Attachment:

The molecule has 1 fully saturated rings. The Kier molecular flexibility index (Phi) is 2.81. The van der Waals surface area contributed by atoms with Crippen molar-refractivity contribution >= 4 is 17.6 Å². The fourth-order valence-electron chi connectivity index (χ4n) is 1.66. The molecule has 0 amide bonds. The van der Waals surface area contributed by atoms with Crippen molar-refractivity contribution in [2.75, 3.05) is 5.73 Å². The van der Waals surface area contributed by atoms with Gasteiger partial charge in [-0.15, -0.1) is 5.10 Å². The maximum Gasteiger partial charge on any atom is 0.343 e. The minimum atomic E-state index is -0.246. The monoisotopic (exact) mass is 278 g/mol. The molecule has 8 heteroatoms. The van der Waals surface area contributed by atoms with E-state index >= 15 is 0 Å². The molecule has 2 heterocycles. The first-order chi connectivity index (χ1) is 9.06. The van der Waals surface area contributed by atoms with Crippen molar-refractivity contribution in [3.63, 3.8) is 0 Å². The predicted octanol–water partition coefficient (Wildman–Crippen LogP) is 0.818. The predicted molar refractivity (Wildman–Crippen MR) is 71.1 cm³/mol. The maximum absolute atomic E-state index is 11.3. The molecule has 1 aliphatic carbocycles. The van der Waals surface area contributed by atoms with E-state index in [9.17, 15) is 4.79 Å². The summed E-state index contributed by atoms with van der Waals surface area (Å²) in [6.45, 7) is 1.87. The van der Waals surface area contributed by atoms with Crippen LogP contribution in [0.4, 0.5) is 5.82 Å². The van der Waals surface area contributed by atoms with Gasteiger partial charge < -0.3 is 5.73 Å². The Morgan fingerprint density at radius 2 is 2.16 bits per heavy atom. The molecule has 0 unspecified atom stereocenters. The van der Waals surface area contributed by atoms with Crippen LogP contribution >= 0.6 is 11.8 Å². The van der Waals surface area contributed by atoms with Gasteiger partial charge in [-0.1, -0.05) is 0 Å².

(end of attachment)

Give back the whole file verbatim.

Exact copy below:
The molecule has 1 fully saturated rings. The Kier molecular flexibility index (Phi) is 2.81. The van der Waals surface area contributed by atoms with Crippen molar-refractivity contribution >= 4 is 17.6 Å². The fourth-order valence-electron chi connectivity index (χ4n) is 1.66. The molecule has 0 amide bonds. The van der Waals surface area contributed by atoms with Crippen molar-refractivity contribution in [2.75, 3.05) is 5.73 Å². The van der Waals surface area contributed by atoms with Gasteiger partial charge in [-0.15, -0.1) is 5.10 Å². The maximum Gasteiger partial charge on any atom is 0.343 e. The minimum atomic E-state index is -0.246. The monoisotopic (exact) mass is 278 g/mol. The molecule has 8 heteroatoms. The van der Waals surface area contributed by atoms with E-state index >= 15 is 0 Å². The molecule has 2 heterocycles. The first-order chi connectivity index (χ1) is 9.06. The van der Waals surface area contributed by atoms with Crippen molar-refractivity contribution in [3.63, 3.8) is 0 Å². The predicted octanol–water partition coefficient (Wildman–Crippen LogP) is 0.818. The predicted molar refractivity (Wildman–Crippen MR) is 71.1 cm³/mol. The maximum absolute atomic E-state index is 11.3. The molecule has 1 aliphatic carbocycles. The van der Waals surface area contributed by atoms with E-state index in [9.17, 15) is 4.79 Å². The summed E-state index contributed by atoms with van der Waals surface area (Å²) in [6.45, 7) is 1.87. The van der Waals surface area contributed by atoms with Crippen LogP contribution in [0.4, 0.5) is 5.82 Å². The van der Waals surface area contributed by atoms with Gasteiger partial charge < -0.3 is 5.73 Å². The Morgan fingerprint density at radius 2 is 2.16 bits per heavy atom. The molecule has 0 unspecified atom stereocenters. The van der Waals surface area contributed by atoms with Crippen LogP contribution >= 0.6 is 11.8 Å². The van der Waals surface area contributed by atoms with Gasteiger partial charge in [-0.1, -0.05) is 0 Å².